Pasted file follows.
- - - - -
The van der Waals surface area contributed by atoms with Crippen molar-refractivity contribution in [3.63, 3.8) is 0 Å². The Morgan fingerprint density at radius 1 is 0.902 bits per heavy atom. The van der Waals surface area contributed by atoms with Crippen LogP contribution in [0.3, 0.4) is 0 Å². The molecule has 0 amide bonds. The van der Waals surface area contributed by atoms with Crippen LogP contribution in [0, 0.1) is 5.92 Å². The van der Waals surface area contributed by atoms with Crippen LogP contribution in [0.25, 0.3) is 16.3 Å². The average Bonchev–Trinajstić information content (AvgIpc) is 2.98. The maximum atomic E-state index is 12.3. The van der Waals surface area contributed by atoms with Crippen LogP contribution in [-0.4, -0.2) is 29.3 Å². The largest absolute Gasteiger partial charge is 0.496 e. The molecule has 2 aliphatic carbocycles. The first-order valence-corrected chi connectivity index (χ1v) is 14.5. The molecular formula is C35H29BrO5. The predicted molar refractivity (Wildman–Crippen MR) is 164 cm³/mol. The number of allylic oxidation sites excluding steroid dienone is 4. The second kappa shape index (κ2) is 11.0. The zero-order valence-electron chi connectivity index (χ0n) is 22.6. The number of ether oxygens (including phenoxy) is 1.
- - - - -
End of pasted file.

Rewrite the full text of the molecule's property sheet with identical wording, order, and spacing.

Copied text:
The van der Waals surface area contributed by atoms with Crippen molar-refractivity contribution in [3.63, 3.8) is 0 Å². The Morgan fingerprint density at radius 1 is 0.902 bits per heavy atom. The van der Waals surface area contributed by atoms with Crippen LogP contribution in [0.3, 0.4) is 0 Å². The molecule has 0 amide bonds. The van der Waals surface area contributed by atoms with Crippen LogP contribution in [0, 0.1) is 5.92 Å². The van der Waals surface area contributed by atoms with Crippen LogP contribution in [0.25, 0.3) is 16.3 Å². The average Bonchev–Trinajstić information content (AvgIpc) is 2.98. The maximum atomic E-state index is 12.3. The van der Waals surface area contributed by atoms with Crippen LogP contribution in [-0.4, -0.2) is 29.3 Å². The largest absolute Gasteiger partial charge is 0.496 e. The molecule has 2 aliphatic carbocycles. The first-order valence-corrected chi connectivity index (χ1v) is 14.5. The molecular formula is C35H29BrO5. The predicted molar refractivity (Wildman–Crippen MR) is 164 cm³/mol. The number of allylic oxidation sites excluding steroid dienone is 4. The second kappa shape index (κ2) is 11.0. The zero-order valence-electron chi connectivity index (χ0n) is 22.6. The number of ether oxygens (including phenoxy) is 1.